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Title: The mind of the everyday in contemporary fine art and Zen Buddhist practice
Author: Pok, Chong Boon
ISNI:       0000 0004 2705 9862
Awarding Body: London Metropolitan University
Current Institution: London Metropolitan University
Date of Award: 2011
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Since the beginning of the 20th century, contemporary art has been saturated with references to the everyday and there are a mass of available views addressing the subject by profound social thinkers such as Henri Lefebvre, Michel de Certeau and Agnes Heller. Towards the end of the 20th century and at the beginning of the newmillennium, scholars and writers such as Helen Westgeest, Alexandra Munroe, Arthur C. Danto, Jacquelynn Baas and Mary Jane Jacob began researching the relationship between Western art and Zen. Among these views, an Eastern perspective is lacking, particularly in relation to Zen Buddhist practice of the everyday. The aim of this research is to make a comparative study of the mind of the everyday in contemporary fine art and Zen Buddhist practice, including in art-making from the beginning of the 20th century to recent contemporary fine art practice and understanding, from the West and the East, as represented within, and integral to, my art practice. This research emerged from my personal experience and discoveries as an artist working from a Buddhist background. It adopts reflective qualitative research methods and theory grounded in practice and observed experiences. The core of the research is my studio practice with the theoretical framework operating in the intersection of personal and social perspectives. I situated this enquiry within my own cultural background, the context of Zen Buddhism and its teachings. It developed an enhanced understanding of the everyday in contemporary fine art and Zen Buddhist practice in new and original ways, through bringing forward and integrating the physical and theoretical components of my studio practice.The everyday in my studio practice refers to things we encounter day-in and day-out that we are unlikely to give a second thought, like background noise, we hear it but hardly pay any attention to it. The thesis explored the understanding of Beginner's Mind, the spirit of attentiveness, the idea of the circle, art and meditation, it-is-ness, the relativity of things, "nothingness" and the entanglement of art and life as they revolve around my studio practice, all of which have a connection with Zen Buddhist practice of the everyday. This research serves as both territory expansion and to provide new sources for the `art world' and Zen Buddhists, offering a more balanced understanding of the concepts of the everyday in contemporary fine art and Zen Buddhist practice. Extended study may also be made in connection with psychoanalysis, and the cultural significance of food, cooking and eating in the Far East.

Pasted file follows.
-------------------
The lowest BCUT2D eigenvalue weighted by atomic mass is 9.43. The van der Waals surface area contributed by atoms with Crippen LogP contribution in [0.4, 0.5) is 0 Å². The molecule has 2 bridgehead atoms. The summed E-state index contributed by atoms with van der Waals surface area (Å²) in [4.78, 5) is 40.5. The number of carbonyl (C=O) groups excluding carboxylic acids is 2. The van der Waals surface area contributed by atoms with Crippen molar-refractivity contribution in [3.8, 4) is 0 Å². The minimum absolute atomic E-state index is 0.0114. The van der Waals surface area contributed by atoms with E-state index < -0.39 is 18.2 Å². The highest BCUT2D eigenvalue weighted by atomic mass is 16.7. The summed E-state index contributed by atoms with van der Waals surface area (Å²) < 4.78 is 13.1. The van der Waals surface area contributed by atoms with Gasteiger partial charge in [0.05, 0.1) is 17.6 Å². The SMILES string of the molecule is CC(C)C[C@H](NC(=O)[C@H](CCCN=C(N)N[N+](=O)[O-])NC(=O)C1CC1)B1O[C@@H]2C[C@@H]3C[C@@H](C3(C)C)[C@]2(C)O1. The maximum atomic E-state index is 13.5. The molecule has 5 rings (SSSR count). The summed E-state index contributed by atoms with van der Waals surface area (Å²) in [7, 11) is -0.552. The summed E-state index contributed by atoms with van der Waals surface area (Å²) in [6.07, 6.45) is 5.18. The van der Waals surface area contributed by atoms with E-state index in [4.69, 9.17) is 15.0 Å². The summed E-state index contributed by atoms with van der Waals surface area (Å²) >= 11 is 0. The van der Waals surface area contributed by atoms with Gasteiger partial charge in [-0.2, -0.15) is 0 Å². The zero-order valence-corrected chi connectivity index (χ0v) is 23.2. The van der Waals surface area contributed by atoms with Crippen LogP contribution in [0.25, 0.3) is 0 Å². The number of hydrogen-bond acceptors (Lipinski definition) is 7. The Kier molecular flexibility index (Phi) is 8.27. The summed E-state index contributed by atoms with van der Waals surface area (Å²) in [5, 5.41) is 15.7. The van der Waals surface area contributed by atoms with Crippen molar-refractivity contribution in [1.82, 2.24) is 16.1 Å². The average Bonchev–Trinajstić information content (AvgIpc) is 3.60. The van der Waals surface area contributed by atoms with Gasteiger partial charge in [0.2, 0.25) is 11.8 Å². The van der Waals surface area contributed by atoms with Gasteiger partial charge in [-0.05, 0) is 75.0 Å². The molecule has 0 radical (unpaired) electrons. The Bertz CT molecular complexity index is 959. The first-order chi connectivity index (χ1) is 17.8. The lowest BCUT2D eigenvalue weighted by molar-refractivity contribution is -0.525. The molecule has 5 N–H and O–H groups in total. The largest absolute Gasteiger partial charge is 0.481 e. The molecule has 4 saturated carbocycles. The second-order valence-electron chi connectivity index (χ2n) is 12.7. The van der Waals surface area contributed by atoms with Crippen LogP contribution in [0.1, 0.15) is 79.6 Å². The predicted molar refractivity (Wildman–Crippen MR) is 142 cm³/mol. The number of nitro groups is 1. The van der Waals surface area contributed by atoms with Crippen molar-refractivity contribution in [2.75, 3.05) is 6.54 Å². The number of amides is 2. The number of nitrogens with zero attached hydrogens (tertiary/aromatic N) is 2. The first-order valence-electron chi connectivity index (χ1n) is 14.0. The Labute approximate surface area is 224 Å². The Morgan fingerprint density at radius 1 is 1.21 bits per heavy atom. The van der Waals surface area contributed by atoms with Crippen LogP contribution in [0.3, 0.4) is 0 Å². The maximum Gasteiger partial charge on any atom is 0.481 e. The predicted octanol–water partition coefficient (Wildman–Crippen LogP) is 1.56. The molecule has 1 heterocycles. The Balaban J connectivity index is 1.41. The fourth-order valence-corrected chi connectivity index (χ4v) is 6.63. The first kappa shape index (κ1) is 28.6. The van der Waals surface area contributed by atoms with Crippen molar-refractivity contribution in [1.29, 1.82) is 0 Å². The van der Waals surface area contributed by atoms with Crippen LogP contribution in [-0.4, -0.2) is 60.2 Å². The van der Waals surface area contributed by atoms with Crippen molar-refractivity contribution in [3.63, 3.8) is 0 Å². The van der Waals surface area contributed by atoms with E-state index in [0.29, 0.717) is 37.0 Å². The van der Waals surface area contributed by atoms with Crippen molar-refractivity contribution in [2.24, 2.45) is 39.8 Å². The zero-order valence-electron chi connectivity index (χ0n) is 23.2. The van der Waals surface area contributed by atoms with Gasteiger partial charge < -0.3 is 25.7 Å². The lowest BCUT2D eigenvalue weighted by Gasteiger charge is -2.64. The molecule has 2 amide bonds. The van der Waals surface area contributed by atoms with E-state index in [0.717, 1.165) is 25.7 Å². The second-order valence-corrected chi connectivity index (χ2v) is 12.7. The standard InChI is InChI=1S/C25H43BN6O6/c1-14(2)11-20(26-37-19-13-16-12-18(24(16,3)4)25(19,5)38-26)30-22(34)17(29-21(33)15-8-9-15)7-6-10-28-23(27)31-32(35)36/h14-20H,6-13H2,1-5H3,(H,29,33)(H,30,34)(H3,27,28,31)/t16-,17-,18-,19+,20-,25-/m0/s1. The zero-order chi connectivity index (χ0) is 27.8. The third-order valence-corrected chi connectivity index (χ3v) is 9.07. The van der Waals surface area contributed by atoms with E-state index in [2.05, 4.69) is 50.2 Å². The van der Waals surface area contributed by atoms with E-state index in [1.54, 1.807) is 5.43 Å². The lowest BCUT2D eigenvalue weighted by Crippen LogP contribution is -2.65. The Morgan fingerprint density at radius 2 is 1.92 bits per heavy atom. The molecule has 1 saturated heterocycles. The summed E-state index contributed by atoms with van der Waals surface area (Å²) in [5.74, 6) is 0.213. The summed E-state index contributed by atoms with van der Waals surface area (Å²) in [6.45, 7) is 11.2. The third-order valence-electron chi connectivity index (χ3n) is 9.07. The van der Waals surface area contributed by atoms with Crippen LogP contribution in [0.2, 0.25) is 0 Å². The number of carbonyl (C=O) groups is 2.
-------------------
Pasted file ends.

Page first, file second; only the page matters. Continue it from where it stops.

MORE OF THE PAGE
Supervisor: Not available Sponsor: Not available
Qualification Name: Thesis (Ph.D.) Qualification Level: Doctoral
EThOS ID:  DOI: Not available